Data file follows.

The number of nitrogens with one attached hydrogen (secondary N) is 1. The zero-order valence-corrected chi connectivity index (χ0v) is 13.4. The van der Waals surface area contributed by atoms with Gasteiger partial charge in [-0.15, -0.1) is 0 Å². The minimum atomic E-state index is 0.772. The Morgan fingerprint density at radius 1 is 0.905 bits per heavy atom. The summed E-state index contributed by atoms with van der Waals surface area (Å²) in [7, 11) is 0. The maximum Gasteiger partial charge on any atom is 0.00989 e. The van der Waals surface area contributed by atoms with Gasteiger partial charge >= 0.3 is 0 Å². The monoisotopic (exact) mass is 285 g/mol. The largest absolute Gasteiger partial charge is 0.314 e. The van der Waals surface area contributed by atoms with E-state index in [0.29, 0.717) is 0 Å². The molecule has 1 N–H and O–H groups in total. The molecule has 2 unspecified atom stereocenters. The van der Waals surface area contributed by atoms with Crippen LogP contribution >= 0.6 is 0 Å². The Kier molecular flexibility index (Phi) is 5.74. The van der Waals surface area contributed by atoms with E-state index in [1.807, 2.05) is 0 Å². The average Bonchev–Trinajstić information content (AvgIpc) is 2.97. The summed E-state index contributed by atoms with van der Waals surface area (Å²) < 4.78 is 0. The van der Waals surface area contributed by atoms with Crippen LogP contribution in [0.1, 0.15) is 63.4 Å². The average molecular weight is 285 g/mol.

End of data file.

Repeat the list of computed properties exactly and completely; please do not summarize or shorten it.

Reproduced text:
The number of nitrogens with one attached hydrogen (secondary N) is 1. The zero-order valence-corrected chi connectivity index (χ0v) is 13.4. The van der Waals surface area contributed by atoms with Gasteiger partial charge in [-0.15, -0.1) is 0 Å². The minimum atomic E-state index is 0.772. The Morgan fingerprint density at radius 1 is 0.905 bits per heavy atom. The summed E-state index contributed by atoms with van der Waals surface area (Å²) in [7, 11) is 0. The maximum Gasteiger partial charge on any atom is 0.00989 e. The van der Waals surface area contributed by atoms with Gasteiger partial charge >= 0.3 is 0 Å². The monoisotopic (exact) mass is 285 g/mol. The largest absolute Gasteiger partial charge is 0.314 e. The van der Waals surface area contributed by atoms with E-state index in [0.29, 0.717) is 0 Å². The molecule has 1 N–H and O–H groups in total. The molecule has 2 unspecified atom stereocenters. The van der Waals surface area contributed by atoms with Crippen LogP contribution >= 0.6 is 0 Å². The Kier molecular flexibility index (Phi) is 5.74. The van der Waals surface area contributed by atoms with E-state index in [1.807, 2.05) is 0 Å². The average Bonchev–Trinajstić information content (AvgIpc) is 2.97. The summed E-state index contributed by atoms with van der Waals surface area (Å²) < 4.78 is 0. The van der Waals surface area contributed by atoms with Crippen LogP contribution in [0.1, 0.15) is 63.4 Å². The average molecular weight is 285 g/mol.